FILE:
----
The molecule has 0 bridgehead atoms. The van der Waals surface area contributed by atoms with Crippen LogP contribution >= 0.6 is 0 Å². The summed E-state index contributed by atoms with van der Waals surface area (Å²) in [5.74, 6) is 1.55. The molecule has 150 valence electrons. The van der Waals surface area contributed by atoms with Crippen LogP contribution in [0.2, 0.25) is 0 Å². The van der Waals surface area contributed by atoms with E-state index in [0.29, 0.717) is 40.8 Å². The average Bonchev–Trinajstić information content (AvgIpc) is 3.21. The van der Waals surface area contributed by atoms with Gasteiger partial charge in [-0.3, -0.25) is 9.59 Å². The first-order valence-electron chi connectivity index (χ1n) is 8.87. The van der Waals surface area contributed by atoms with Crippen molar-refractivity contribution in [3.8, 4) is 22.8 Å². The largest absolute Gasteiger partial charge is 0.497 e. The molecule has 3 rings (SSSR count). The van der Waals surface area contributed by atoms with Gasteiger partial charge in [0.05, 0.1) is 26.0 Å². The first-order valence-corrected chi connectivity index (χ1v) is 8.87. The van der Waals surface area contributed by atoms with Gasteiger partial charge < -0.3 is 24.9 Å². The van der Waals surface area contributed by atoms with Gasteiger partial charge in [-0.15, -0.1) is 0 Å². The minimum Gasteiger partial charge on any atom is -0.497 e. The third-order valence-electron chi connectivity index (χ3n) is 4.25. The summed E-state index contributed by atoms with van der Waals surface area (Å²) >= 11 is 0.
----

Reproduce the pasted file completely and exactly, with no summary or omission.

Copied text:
The molecule has 0 bridgehead atoms. The van der Waals surface area contributed by atoms with Crippen LogP contribution >= 0.6 is 0 Å². The summed E-state index contributed by atoms with van der Waals surface area (Å²) in [5.74, 6) is 1.55. The molecule has 150 valence electrons. The van der Waals surface area contributed by atoms with Crippen LogP contribution in [0.2, 0.25) is 0 Å². The van der Waals surface area contributed by atoms with E-state index in [0.29, 0.717) is 40.8 Å². The average Bonchev–Trinajstić information content (AvgIpc) is 3.21. The van der Waals surface area contributed by atoms with Gasteiger partial charge in [-0.3, -0.25) is 9.59 Å². The first-order valence-electron chi connectivity index (χ1n) is 8.87. The van der Waals surface area contributed by atoms with Crippen molar-refractivity contribution in [3.8, 4) is 22.8 Å². The largest absolute Gasteiger partial charge is 0.497 e. The molecule has 3 rings (SSSR count). The van der Waals surface area contributed by atoms with Gasteiger partial charge in [0.05, 0.1) is 26.0 Å². The first-order valence-corrected chi connectivity index (χ1v) is 8.87. The van der Waals surface area contributed by atoms with Gasteiger partial charge < -0.3 is 24.9 Å². The van der Waals surface area contributed by atoms with Gasteiger partial charge in [-0.15, -0.1) is 0 Å². The minimum Gasteiger partial charge on any atom is -0.497 e. The third-order valence-electron chi connectivity index (χ3n) is 4.25. The summed E-state index contributed by atoms with van der Waals surface area (Å²) >= 11 is 0.